This exercise, inspired by Somatic Experiencing therapy, helps you move past the impulse to collapse–by embracing and mindfully examining it.
Who can this collapse exercise help, and how?
This exercise (and printable worksheet) is good for people who have experienced:
- Dissociation or zoning out
- Feeling broken
“I had been telling myself, ‘Something is wrong with you, you need to snap out of it and get up! You have stuff to do!! What is wrong?’ In other words, I was pushing against the stillness and trying to change it. And the stillness wouldn’t budge. It just pushed right back. What would happen if instead of trying to change it, I did the opposite? What if I tried to get myself to be even more still? Well, it worked.” – Heidi Hanson
“When you enter the freeze response, you appear still and unmoving but your internal experience is far from still; the exterior stillness masks a state of internal chaos. The unconscious mind, nervous system and body in general are being flooded with too much information and become overwhelmed.” – Heidi Hanson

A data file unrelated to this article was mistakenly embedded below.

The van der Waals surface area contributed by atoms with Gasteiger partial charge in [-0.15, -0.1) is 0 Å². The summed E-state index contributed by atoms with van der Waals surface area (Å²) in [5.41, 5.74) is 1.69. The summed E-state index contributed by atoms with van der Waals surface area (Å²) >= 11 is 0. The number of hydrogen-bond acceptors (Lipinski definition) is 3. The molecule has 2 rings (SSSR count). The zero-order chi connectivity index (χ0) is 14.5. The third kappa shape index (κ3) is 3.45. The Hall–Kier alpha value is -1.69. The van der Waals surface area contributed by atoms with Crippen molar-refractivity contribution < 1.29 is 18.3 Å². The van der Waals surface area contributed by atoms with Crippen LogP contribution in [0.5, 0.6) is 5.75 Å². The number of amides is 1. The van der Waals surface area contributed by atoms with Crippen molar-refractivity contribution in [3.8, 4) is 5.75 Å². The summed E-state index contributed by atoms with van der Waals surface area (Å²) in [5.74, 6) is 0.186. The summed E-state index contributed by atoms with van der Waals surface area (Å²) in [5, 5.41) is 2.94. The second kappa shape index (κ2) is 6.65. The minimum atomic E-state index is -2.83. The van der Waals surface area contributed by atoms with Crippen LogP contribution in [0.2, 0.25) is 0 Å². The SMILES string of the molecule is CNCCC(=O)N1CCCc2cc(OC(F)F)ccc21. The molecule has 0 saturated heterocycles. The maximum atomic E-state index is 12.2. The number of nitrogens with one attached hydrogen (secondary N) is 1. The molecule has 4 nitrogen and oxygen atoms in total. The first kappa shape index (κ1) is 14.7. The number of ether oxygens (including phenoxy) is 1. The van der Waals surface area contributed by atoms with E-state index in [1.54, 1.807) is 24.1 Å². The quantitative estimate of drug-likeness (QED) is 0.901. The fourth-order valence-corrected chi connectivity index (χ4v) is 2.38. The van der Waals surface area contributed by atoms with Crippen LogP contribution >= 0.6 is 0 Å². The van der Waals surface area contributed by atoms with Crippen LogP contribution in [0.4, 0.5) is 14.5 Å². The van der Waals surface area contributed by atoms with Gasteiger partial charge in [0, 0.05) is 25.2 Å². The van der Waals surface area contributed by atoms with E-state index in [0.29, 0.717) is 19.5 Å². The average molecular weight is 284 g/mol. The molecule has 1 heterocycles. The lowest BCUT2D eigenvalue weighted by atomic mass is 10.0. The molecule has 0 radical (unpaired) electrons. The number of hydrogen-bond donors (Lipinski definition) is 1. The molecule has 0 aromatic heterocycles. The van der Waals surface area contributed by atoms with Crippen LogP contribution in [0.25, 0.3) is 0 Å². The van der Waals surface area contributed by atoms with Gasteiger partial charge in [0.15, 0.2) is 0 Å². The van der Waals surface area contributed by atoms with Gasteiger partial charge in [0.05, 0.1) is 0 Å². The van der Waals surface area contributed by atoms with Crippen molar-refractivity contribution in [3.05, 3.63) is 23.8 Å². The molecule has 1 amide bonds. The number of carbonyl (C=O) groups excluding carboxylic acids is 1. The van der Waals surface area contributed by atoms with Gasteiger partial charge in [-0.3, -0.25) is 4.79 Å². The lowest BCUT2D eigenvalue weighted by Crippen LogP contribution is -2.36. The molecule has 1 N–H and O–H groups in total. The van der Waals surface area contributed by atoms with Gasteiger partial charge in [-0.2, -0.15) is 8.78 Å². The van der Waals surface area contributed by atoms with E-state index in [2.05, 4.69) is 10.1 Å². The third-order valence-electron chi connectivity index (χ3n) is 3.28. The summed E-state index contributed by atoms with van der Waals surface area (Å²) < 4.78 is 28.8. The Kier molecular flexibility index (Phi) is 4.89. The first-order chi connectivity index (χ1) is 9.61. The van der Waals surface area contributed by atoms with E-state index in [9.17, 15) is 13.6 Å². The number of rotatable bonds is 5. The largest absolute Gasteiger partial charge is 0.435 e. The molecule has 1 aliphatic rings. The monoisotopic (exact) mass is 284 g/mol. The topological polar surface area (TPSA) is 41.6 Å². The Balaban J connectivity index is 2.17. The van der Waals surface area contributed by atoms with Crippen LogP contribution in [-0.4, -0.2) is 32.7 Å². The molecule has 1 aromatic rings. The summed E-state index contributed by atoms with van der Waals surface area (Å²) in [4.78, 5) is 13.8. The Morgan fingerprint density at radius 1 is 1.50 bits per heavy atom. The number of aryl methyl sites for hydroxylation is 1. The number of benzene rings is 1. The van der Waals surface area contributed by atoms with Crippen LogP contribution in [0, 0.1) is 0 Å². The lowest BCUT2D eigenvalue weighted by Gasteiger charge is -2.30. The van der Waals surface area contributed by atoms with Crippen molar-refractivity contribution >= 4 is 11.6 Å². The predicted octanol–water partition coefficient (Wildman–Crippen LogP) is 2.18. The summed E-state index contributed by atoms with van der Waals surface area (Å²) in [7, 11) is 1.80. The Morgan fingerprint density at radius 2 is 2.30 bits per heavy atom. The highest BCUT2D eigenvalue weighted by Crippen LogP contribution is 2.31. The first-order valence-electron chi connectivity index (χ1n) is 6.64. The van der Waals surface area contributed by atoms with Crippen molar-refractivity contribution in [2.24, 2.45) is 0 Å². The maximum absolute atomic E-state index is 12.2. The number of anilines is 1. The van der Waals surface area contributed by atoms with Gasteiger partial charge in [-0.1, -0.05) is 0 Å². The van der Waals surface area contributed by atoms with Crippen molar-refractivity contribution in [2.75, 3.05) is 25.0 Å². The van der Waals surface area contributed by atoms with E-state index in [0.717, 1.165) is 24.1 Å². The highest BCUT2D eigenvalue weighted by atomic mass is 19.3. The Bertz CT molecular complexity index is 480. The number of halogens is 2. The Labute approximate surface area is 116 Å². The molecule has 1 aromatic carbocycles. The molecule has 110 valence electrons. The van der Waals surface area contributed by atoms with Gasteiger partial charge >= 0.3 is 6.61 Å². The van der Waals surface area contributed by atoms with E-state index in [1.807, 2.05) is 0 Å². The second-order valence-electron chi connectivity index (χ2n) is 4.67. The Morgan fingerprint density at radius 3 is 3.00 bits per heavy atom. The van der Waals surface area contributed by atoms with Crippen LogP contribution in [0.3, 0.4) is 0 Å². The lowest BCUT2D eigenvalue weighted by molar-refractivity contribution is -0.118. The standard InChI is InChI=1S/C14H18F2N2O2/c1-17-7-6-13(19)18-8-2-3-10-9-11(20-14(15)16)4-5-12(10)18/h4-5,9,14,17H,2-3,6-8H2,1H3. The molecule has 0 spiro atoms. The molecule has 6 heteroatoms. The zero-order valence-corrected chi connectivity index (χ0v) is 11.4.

“‘The shutting down, collapsing response in trauma is associated with high vagal activity,’ says Peter, referring to the vagus nerve that connects the brainstem with the heart.” – Peter Levine, quoted in Psychotherapy Networker
“Typically, depression as it relates to C-PTSD is connected to a lingering feeling of collapse in the body in response to feeling immobilized, helpless, or ashamed.” – Arielle Schwartz, PhD
“This happens to me too. It’s called ‘collapse state’ in the modality of Somatic Experiencing. It is real and necessary part of the work and managing the trauma that comes with it.” – Jennifer Hofmann
“Many gifted and sensitive people suffer from unrecognized cPTSD, moving between anxiety or overactivity and shutdown, collapse, or despair, often some form of addiction to try to manage stress, and falling into thoughts of guilt, blame, shame, self-reproach or self-defeat.” – Kate Arms
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